Show Me

wood heart

Mira Krahn

I’m a talker. Give me two minutes to make an announcement at church, and I’ll stretch it to three. Plan for a one-hour coffee date, but be prepared to return home two hours later. I know my gift of gab has brought moments of exasperation to my family, but I’ve also noticed times that it’s been appreciated. Sometimes, it’s a personal story I share with a friend to encourage him through a tough time. Sometimes, it’s a hysterical account I retell–the kind that improves with each re-enactment–that leaves my aunties in stitches. Other times, it’s a recitation of all my personal opinions and beliefs and values,that is surprisingly welcomed by a new acquaintance.

I am also a complimenter. I think it comes with the territory of being a talker. I like to tell the cook at camp, “That was a great meal. It’s one of my favourites.”, or stop a colleague at work to say, “You always work so hard. You’re such a diligent person.” And I make a point of telling my students, “You are doing a really good job, and I’m proud of you.” But while I do put thought and effort into my very purposeful compliments, I must admit that this mode of communication comes very easily to me. Communication’s my beat, and language my rhythm.

Imagine my dilemma upon finding myself in a foreign, non-English-speaking country, with two of my greatest assets–the spoken and written word–stripped from me. Adopting a sink-or-swim mentality, I found no choice but to doggy-paddle through the new language. I mean, a girl’s got to eat and to shop, right? Initially, one can get by with about ten or fifteen phrases. Start with: “I like”, “I don’t like”, “I want”, “I don’t want”, “How much?”, “So cheap”, “Too expensive”, and “Thank you”. These suffice for most market trips, but they are awfully short phrases, and I fear a little curt. Consider how difficult it is to say, “Yes, I realize your product is great quality, and therefore is more expensive, but I’m looking for something cheaper.” It’s easier to say, “I don’t want” or “I don’t like”. My words here are bare bones. And that frustrates me!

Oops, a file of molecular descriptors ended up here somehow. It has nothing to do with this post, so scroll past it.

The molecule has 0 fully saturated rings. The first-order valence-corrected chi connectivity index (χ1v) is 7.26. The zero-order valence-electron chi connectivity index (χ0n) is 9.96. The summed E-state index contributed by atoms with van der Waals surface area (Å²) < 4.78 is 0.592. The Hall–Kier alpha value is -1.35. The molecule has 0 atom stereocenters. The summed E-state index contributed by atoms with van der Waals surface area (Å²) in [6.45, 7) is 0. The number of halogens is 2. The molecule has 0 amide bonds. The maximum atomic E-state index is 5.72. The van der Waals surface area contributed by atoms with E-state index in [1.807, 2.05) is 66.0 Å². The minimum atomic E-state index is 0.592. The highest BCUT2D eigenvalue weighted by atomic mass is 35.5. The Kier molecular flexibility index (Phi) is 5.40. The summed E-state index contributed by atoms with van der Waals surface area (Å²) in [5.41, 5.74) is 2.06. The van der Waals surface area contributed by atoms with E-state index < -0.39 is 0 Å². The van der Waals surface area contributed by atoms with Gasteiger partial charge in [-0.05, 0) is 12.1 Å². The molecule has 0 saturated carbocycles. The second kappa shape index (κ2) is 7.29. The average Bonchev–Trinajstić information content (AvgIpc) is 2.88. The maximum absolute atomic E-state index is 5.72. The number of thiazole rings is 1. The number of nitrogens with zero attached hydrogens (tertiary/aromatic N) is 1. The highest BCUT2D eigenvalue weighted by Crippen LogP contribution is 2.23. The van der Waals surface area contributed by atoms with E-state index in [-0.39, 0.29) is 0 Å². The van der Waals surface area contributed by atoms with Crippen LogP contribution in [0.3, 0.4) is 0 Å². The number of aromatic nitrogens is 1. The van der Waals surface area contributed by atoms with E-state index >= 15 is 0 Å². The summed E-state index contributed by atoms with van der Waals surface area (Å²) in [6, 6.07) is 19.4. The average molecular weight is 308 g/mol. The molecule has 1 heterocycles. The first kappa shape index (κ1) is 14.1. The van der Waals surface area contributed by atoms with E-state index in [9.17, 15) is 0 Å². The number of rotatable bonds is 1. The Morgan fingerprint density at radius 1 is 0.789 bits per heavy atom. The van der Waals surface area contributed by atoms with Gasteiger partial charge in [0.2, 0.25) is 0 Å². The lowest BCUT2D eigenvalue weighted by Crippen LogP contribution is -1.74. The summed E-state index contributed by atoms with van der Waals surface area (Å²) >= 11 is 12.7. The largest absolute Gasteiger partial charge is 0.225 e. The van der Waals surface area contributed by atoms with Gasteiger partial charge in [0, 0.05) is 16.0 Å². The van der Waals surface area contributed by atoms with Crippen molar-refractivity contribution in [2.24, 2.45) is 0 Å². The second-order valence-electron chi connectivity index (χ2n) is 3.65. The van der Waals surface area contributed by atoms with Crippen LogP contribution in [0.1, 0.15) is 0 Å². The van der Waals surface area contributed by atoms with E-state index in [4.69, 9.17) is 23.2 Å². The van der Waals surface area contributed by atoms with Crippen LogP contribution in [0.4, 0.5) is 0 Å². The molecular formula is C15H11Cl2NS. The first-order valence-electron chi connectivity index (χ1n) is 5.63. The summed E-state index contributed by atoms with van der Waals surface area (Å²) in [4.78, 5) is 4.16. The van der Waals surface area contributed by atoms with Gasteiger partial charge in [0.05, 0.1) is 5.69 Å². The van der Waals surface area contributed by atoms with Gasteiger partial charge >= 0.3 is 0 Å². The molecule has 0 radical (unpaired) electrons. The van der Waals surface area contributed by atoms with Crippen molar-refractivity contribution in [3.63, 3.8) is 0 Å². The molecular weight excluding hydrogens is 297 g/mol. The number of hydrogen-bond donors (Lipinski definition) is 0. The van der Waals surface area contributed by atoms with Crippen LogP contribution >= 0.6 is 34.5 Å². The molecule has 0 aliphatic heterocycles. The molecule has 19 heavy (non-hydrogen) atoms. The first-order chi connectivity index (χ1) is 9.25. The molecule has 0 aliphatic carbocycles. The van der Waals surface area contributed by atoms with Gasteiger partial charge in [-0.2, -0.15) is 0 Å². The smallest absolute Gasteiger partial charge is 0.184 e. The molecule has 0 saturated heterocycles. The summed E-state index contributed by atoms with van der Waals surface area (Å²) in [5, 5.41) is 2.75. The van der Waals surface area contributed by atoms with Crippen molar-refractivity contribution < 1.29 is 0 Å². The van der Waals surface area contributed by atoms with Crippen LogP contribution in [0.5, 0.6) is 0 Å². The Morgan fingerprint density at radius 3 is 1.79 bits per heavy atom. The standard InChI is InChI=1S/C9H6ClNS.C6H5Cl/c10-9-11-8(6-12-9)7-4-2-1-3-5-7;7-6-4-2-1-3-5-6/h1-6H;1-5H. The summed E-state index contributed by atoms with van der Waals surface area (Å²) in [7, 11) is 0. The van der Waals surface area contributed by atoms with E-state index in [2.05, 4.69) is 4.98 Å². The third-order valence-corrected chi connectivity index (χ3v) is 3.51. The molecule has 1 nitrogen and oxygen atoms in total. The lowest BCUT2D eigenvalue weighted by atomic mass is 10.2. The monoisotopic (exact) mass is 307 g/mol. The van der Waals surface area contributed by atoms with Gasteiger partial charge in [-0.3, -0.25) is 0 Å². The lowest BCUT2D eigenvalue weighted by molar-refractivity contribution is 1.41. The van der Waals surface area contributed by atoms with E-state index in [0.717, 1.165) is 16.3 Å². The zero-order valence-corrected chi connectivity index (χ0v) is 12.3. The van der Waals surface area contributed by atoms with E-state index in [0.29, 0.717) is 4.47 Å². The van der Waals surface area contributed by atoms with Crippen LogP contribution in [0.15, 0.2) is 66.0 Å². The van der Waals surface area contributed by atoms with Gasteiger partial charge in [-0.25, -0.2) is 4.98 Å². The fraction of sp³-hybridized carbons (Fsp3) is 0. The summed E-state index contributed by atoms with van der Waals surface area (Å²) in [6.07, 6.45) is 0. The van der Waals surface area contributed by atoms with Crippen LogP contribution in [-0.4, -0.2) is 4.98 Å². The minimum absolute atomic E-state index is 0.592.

Several years ago I was introduced to the theory of the Five Love Languages, as taught in Gary Chapman’s book of the same name. While I never read the book myself (I enjoy talking more than reading), I’ve heard allusions to this theory many times. I embraced it from the start. The idea is that humans feel and express love in different ways. The challenge is to learn to express love in the way your targeted loved one will accept it most readily. Better yet, learn to express love in multiple ways! Adopting this principle, I wrote fewer letters to my mother and washed more dishes for her instead. Trust me, there is something to the Five Love Languages!

Living abroad, with a limited vocabulary, I’m learning to exercise different methods of showing love and kindness to the people around me. And without the use of a spoken language, I have to be more purposeful in my actions. At the bus stop, it’s an admiring look I give the baby bouncing on Grandma’s knee. At the restaurant, it’s finishing my bowl of noodles with gusto. It’s stopping to talk with the bottle-picker, amid the awkward astonishment of the locals, and it’s dropping by the same street vendors each Sunday on the way to and from church. It’s buying vegetables in the wet market, and walking past pig snout and chicken feet like it’s the most normal thing in the world. It’s letting someone stand close to my face while they talk, resisting my cultural instinct to step away.

A few weeks ago, during lunch, a co-worker asked me if I liked the meals the cook prepares for us. I said I did, but that I didn’t know how to properly express that to the cook. She taught me how to say it in their language, but then quickly added, “But it’s enough that you eat her cooking.” Curious, I asked if there were other foreigners who wouldn’t eat her cooking. My co-worker gave me a knowing look.

Chances are good that for each purposeful act of love I demonstrate, there are at least one or two taboo or culturally-insensitive actions I make. I am acutely aware of how poorly I blend in here. I’m sure I receive more grace than I give. But one thing I know: God is love, and where love goes, God goes. His love bypasses cultural divides and doesn’t stall for want of language. If I do nothing else, but spread His love in the best way I can, I will have done it all. “For love comes from God. Everyone who loves has been born of God and knows God.” and “By this everyone will know that you are my disciples, if you love one another.”  (1 John 4:7; John 13:35 NIV).

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